In Georgia last night, Stacey Abrams (D), 44, a former state legislative leader, became the nation's first black woman to be a gubernatorial nominee of a major party, and Georgia's first female nominee for governor by a major party.

  • What's next, from Atlanta Journal-Constitution's Greg Bluestein: "She will face one of two Republicans [from a July runoff] in November in the race to succeed Gov. Nathan Deal [R], a competition that will test whether the state is truly competitive after more than a decade of GOP rule."

Why it matters, from Axios' Alexi McCammond: Abrams' 76%-24% victory gives Democrats a new playbook for what successful candidates can look like in deep-red states like Georgia.

  • She didn't cater to moderate, white working-class voters; instead, she ran a progressive campaign appealing to left-leaning voters. She even had the backing of both Hillary Clinton and Bernie Sanders.
  • Journal-Constitution: "Abrams attracted national attention, big-name endorsements and millions of dollars in outside spending with her 'unapologetic progressive' platform to flip the Georgia governor’s office for the first time since 2002."
3. ... and Texas
Ashley Landis/The Dallas Morning News via AP

In a Democratic Texas governor's runoff, Lupe Valdez, "the former Dallas County sheriff, became the first Hispanic female and first openly gay person to win a major party's gubernatorial nomination in Texas," per the Dallas Morning News:

  • "Valdez will now face the vastly better-known and more experienced Republican incumbent, Gov. Greg Abbott, in November."

Alexi has these takeaways after last night's voting in Georgia, Kentucky, Arkansas and Texas:

  • Republican voters played it safe, while Democrats advanced fresh faces and diverse candidates.
  • These races were all in the South, but left-leaning voters in these reliably red states showed they're ready for change.
4. Exclusive poll: Pruitt's tipping point
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Data: HarrisX online survey of 2,000 U.S. adults age 18+, May 4-5. Chart: Andrew Witherspoon/Axios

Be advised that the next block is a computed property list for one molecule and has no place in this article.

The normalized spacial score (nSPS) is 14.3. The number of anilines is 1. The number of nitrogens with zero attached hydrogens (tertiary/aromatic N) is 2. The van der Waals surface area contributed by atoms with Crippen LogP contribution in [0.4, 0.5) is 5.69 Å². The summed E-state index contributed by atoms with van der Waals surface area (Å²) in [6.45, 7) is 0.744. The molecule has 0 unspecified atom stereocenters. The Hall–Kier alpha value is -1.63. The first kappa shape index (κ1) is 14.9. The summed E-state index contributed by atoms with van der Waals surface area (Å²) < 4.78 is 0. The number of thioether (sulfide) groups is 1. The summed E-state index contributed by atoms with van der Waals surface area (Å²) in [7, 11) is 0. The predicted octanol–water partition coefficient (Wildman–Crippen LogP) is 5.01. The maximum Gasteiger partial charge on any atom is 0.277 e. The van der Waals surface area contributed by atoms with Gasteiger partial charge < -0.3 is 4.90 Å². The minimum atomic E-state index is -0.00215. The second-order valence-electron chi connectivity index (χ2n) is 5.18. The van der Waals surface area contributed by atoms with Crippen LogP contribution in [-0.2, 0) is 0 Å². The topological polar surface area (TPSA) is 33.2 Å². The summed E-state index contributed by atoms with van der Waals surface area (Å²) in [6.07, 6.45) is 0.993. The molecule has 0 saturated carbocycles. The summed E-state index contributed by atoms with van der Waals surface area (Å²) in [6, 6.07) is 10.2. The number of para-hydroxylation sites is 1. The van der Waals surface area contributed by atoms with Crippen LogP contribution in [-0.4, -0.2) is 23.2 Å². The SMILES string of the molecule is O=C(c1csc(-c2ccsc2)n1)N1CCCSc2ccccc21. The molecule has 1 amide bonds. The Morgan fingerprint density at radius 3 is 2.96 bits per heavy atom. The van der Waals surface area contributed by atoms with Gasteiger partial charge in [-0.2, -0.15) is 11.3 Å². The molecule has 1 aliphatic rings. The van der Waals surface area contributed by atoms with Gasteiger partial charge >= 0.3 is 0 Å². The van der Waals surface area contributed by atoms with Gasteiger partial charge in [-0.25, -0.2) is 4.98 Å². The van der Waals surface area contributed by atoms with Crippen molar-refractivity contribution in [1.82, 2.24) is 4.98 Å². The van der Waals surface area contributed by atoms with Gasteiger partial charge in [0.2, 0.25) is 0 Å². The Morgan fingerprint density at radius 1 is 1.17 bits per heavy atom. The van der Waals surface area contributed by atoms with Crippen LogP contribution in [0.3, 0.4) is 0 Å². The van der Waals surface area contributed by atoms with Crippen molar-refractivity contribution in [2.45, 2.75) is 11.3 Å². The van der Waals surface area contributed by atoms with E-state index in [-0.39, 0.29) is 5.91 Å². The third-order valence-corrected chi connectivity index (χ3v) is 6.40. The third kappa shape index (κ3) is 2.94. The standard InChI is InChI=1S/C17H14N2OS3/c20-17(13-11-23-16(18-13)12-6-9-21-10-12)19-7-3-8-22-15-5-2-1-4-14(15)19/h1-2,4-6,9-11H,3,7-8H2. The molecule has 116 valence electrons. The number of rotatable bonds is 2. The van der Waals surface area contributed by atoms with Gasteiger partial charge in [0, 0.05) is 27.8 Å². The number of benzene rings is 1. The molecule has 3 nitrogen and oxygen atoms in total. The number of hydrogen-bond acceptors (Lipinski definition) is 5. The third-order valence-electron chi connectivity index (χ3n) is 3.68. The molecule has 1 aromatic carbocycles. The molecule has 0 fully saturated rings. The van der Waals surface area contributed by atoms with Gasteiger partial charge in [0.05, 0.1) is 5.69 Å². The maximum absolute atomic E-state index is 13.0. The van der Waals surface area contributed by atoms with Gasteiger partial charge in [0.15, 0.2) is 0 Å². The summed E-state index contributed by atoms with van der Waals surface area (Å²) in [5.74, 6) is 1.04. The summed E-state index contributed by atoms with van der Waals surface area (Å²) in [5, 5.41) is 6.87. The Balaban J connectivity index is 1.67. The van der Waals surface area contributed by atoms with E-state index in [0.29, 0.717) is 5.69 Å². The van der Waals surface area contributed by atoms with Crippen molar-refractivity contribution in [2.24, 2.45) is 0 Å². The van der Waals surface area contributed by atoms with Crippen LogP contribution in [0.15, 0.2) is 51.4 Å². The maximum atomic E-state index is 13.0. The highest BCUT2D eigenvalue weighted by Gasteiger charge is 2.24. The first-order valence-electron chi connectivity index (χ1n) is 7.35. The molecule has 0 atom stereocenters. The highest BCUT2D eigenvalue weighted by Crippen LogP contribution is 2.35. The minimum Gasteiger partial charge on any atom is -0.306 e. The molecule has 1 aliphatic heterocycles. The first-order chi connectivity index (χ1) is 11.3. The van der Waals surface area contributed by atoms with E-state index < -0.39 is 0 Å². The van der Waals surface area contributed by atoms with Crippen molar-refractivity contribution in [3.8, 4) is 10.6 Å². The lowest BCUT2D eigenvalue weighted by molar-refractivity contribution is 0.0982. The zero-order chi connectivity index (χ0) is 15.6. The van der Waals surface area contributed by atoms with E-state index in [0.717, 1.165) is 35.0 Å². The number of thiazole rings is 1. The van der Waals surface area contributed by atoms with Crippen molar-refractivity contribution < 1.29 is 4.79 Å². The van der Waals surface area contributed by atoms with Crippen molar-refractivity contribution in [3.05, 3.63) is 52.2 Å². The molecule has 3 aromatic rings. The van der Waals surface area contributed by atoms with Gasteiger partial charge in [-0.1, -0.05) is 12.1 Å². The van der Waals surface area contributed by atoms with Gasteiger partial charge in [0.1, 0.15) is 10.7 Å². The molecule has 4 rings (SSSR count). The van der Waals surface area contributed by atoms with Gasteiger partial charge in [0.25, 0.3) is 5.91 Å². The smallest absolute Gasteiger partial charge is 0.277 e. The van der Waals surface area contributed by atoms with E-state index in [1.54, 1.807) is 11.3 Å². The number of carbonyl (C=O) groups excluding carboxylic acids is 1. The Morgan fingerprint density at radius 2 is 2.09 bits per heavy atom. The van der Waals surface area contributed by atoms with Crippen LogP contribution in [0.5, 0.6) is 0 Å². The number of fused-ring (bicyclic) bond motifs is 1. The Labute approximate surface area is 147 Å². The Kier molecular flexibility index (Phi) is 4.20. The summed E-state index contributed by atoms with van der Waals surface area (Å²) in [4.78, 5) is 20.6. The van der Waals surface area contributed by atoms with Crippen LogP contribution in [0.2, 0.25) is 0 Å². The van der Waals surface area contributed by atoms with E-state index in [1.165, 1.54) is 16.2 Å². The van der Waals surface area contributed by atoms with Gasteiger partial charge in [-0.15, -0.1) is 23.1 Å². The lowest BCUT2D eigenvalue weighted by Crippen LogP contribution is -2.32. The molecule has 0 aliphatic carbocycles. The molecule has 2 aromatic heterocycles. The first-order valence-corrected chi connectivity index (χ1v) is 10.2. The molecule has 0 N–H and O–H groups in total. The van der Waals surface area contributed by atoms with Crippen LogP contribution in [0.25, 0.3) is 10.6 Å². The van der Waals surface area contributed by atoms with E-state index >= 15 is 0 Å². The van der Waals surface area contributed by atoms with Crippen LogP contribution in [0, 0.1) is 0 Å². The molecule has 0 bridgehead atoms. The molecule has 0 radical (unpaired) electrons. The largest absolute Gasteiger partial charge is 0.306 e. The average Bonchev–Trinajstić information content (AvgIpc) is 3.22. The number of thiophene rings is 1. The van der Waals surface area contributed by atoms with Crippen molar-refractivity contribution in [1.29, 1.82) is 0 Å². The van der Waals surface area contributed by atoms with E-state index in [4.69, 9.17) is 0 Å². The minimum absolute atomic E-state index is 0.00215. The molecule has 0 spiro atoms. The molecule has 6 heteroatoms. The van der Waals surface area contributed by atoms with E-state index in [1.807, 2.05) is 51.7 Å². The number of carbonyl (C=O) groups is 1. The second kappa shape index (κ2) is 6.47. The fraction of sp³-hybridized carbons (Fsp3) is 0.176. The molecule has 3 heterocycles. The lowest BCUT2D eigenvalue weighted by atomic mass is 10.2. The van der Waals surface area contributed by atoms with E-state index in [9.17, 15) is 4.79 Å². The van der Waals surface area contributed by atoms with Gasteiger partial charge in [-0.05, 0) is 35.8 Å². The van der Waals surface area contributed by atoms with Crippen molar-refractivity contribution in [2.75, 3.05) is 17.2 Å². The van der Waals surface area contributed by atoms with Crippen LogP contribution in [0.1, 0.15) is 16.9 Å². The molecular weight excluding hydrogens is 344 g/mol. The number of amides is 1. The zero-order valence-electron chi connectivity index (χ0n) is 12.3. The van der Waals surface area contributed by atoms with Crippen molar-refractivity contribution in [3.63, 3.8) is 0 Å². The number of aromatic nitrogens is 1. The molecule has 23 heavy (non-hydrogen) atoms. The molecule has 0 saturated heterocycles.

A HarrisX poll for Axios finds that 80% of Americans believe EPA Administrator Pruitt should be fired if EPA's inspector general finds that he misused his position — meaning that even some Trump backers agree.

  • The big picture, from Axios' Ben Geman: The poll suggests that Pruitt isn't hugely well-known outside the Beltway, despite all the negative press and his aggressive campaign to unwind environmental rules.
  • Go deeper.
5. Trump 101

At the Deadline Club of New York this week, Lesley Stahl of "60 Minutes" recalled an off-camera conversation with Donald Trump at Trump Tower in July 2016 [date corrected] (via CNBC):

"[H]e started to attack the press ... I said, ... 'You've won ... Why do you keep hammering at this?' And he said: 'You know why I do it? I do it to discredit you all and demean you all. So when you write negative stories about me, no one will believe you.'"

"Flack Ops" ... Mark Leibovich in Sunday's N.Y. Times Magazine, "The Risky Business of Speaking for President Trump ... Flacks in this White House press office are getting enormous exposure — but potentially at a long-term cost to their credibility":

  • "[L]eakiness in a White House can reflect [an] undisciplined and paranoid environment where self-preservation can outweigh loyalty, including (or especially) to the president himself."
  • Sarah Sanders: "I will always do everything I can to give the best and most accurate information at the time that I can. ... What’s true on Monday in terms of a process decision may change by Friday ... And I can’t always know that things will be different."
  • Worthy of your time.
6. Rare bipartisan deal on banking rules